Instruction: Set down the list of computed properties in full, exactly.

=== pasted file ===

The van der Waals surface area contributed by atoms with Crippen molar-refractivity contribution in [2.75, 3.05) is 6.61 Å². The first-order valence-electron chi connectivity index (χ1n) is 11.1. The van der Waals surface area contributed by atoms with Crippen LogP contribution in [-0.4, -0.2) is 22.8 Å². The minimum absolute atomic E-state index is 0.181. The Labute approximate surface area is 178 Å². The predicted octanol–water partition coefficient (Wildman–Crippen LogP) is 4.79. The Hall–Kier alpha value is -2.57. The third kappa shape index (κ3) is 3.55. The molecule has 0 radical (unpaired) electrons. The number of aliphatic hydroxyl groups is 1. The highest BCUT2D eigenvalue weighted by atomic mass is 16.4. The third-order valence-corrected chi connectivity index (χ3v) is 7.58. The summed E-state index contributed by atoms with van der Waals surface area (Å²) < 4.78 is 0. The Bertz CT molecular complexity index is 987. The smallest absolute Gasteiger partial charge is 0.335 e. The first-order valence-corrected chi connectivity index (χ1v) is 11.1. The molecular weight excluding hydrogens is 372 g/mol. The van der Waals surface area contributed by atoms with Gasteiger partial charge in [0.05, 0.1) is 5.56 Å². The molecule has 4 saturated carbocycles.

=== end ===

The van der Waals surface area contributed by atoms with Crippen molar-refractivity contribution in [2.75, 3.05) is 6.61 Å². The first-order valence-electron chi connectivity index (χ1n) is 11.1. The van der Waals surface area contributed by atoms with Crippen LogP contribution in [-0.4, -0.2) is 22.8 Å². The minimum absolute atomic E-state index is 0.181. The Labute approximate surface area is 178 Å². The predicted octanol–water partition coefficient (Wildman–Crippen LogP) is 4.79. The Hall–Kier alpha value is -2.57. The third kappa shape index (κ3) is 3.55. The molecule has 0 radical (unpaired) electrons. The number of aliphatic hydroxyl groups is 1. The highest BCUT2D eigenvalue weighted by atomic mass is 16.4. The third-order valence-corrected chi connectivity index (χ3v) is 7.58. The summed E-state index contributed by atoms with van der Waals surface area (Å²) < 4.78 is 0. The Bertz CT molecular complexity index is 987. The smallest absolute Gasteiger partial charge is 0.335 e. The first-order valence-corrected chi connectivity index (χ1v) is 11.1. The molecular weight excluding hydrogens is 372 g/mol. The van der Waals surface area contributed by atoms with Gasteiger partial charge in [0.05, 0.1) is 5.56 Å². The molecule has 4 saturated carbocycles.